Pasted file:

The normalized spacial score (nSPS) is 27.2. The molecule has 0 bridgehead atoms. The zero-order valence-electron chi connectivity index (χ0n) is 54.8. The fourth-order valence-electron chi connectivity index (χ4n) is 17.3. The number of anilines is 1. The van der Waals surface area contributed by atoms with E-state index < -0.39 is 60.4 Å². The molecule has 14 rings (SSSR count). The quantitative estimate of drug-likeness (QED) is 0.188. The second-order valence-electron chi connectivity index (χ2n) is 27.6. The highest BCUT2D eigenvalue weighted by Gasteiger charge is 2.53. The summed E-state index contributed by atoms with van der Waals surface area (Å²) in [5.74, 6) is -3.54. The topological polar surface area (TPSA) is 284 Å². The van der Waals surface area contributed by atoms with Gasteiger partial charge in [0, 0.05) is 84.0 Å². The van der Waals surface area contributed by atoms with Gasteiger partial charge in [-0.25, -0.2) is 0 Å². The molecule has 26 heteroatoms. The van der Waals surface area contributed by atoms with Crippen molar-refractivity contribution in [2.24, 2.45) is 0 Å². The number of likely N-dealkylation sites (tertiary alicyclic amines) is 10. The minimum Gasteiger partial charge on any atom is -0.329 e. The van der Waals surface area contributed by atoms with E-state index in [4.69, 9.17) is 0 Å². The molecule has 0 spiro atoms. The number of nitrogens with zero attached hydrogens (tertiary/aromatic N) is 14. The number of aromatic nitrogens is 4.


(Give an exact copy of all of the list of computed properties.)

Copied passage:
The normalized spacial score (nSPS) is 27.2. The molecule has 0 bridgehead atoms. The zero-order valence-electron chi connectivity index (χ0n) is 54.8. The fourth-order valence-electron chi connectivity index (χ4n) is 17.3. The number of anilines is 1. The van der Waals surface area contributed by atoms with E-state index < -0.39 is 60.4 Å². The molecule has 14 rings (SSSR count). The quantitative estimate of drug-likeness (QED) is 0.188. The second-order valence-electron chi connectivity index (χ2n) is 27.6. The highest BCUT2D eigenvalue weighted by Gasteiger charge is 2.53. The summed E-state index contributed by atoms with van der Waals surface area (Å²) in [5.74, 6) is -3.54. The topological polar surface area (TPSA) is 284 Å². The van der Waals surface area contributed by atoms with Gasteiger partial charge in [0, 0.05) is 84.0 Å². The van der Waals surface area contributed by atoms with Gasteiger partial charge in [-0.25, -0.2) is 0 Å². The molecule has 26 heteroatoms. The van der Waals surface area contributed by atoms with Crippen molar-refractivity contribution in [2.24, 2.45) is 0 Å². The number of likely N-dealkylation sites (tertiary alicyclic amines) is 10. The minimum Gasteiger partial charge on any atom is -0.329 e. The van der Waals surface area contributed by atoms with E-state index in [4.69, 9.17) is 0 Å². The molecule has 0 spiro atoms. The number of nitrogens with zero attached hydrogens (tertiary/aromatic N) is 14. The number of aromatic nitrogens is 4.